[bitc-dev] box/unbox take two
swaroop at cs.jhu.edu
Tue Feb 15 23:45:28 EST 2005
Jonathan S. Shapiro wrote:
>In discussions over the past two days, Scott has expressed some
>discomfort with how box/unbox work. I have come to share some of this
>discomfort. In particular, there is a sense in which the relationship
>between BOX (the type constructor) and BOX (the value constructor) is
>somehow uncomfortably different than the relationship between TUPLE (the
>type constructor) and TUPLE (the value constructor).
>Part of the confusion is simply that BOX/UNBOX were lousy names -- we
>keep shifting between adjective and verb and noun. Part of the confusion
>centers on reference types and their relationship to boxing, and part of
>the confusion derives from the fact that (box (box x)) is legal while
>(unbox (unbox x)) is not.
(unbox (unbox x)) is legal, if x is of type (box (box 'a)). Also, I donot
see the confusion here. This is no different from
(lambda x (lambda y ...))
and (apply (apply a b) c)
>Given which, I would like to try to re-state this part of the type
>system in a different way, and see if the restatement is somehow more
>comfortable, and then see if we have merely done a term rotation or
>there is some significant difference that has gotten introduced.
There is some kind of term rotation:
box, the type constructor --> ref
box, the value constructor --> dup
ref --> stack-ref
unbox without copy --> dref
>In the restated type and value system, the keywords are:
> REF STACK-REF DEREF and DUP
This does make a clear distinction of heap/data vs stack, rather than
We should probably call REF as HDBREF (Heap/data/bss ref) :)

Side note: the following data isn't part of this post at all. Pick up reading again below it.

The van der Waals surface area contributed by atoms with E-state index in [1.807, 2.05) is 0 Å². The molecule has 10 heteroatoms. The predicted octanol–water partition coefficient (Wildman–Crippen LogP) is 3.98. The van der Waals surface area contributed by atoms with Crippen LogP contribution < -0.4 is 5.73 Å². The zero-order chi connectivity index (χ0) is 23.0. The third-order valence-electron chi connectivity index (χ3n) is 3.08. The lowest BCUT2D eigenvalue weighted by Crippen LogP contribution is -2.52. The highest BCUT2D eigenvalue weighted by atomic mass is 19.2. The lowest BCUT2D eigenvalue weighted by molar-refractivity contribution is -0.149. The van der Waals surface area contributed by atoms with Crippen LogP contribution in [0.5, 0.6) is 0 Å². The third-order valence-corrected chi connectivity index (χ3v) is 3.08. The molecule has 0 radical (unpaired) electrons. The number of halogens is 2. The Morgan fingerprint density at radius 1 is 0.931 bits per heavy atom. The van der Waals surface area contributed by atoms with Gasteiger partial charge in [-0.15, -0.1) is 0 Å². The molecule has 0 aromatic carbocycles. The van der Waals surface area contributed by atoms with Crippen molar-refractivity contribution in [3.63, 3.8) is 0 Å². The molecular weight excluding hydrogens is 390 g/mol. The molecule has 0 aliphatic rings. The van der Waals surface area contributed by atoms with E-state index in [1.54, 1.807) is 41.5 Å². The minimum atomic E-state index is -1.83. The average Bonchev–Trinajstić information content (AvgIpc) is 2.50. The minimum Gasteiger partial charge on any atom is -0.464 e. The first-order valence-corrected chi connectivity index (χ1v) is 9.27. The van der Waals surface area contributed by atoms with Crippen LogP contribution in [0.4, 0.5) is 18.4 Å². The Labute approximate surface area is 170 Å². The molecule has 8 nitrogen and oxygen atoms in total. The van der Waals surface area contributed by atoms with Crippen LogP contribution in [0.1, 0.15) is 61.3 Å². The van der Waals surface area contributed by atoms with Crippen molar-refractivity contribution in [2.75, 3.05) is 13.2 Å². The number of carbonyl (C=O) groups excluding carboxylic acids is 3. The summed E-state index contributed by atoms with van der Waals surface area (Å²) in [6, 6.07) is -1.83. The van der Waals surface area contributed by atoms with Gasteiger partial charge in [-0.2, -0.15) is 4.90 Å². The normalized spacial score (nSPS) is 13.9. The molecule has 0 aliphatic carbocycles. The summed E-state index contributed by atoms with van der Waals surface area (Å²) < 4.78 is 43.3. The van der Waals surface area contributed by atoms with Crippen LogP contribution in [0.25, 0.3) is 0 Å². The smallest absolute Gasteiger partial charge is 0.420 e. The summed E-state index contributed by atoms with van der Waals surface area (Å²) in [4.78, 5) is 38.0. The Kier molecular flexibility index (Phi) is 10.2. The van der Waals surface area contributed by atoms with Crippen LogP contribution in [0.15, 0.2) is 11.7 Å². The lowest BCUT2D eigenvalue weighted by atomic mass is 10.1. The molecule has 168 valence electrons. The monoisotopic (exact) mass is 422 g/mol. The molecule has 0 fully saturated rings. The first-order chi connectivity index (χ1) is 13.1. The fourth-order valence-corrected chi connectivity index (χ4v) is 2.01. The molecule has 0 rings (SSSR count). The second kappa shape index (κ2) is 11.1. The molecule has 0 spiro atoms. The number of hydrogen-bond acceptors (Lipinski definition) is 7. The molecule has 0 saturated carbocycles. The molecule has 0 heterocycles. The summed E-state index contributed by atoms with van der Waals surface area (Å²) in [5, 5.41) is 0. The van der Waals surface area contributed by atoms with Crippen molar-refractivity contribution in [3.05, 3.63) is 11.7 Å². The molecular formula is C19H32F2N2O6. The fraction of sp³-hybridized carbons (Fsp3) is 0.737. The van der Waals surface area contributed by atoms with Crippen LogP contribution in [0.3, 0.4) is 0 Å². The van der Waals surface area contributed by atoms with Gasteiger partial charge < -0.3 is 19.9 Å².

> (deref (ref X)) === X ; identically-equals
> (deref (stack-ref X)) === X
By identically-equals, I think you mean location equality.
>If we reframe the type system and value constructors in this way, then
>we also need to look at composite types. For example, given:
>(defstruct S a:int32 b:char)
>S is a value type (which we have previously called an unboxed type), but
>the corresponding value constructor S has type
> S: (tuple int32 char) -> (ref S)
>that is, it constructs its value in the heap. All I am doing here is
>saying the S is the *unboxed* type, because it eliminates some confusion
>about the behavior of DEREF. Note that because S is no longer a
>reference type, we never need to state a type as being (DEREF s), which
>is why DEREF no longer needs to be a type constructor.
I believe that this view will be very helpful.
>The big change in all of this is that
> (ref (ref x))
>is illegal because ref can only be applied to a value type.
This is certainly better than the (box (box x)) === (box x) view.
Otherwise, (box (box (box ... infinite ... x )))))) ... === (box x),
and we will have to type the function
(define (f x) (box (f x))) correctly.
Depending on how the type-system is built, this may introduce a special
case in the loop detection scheme.
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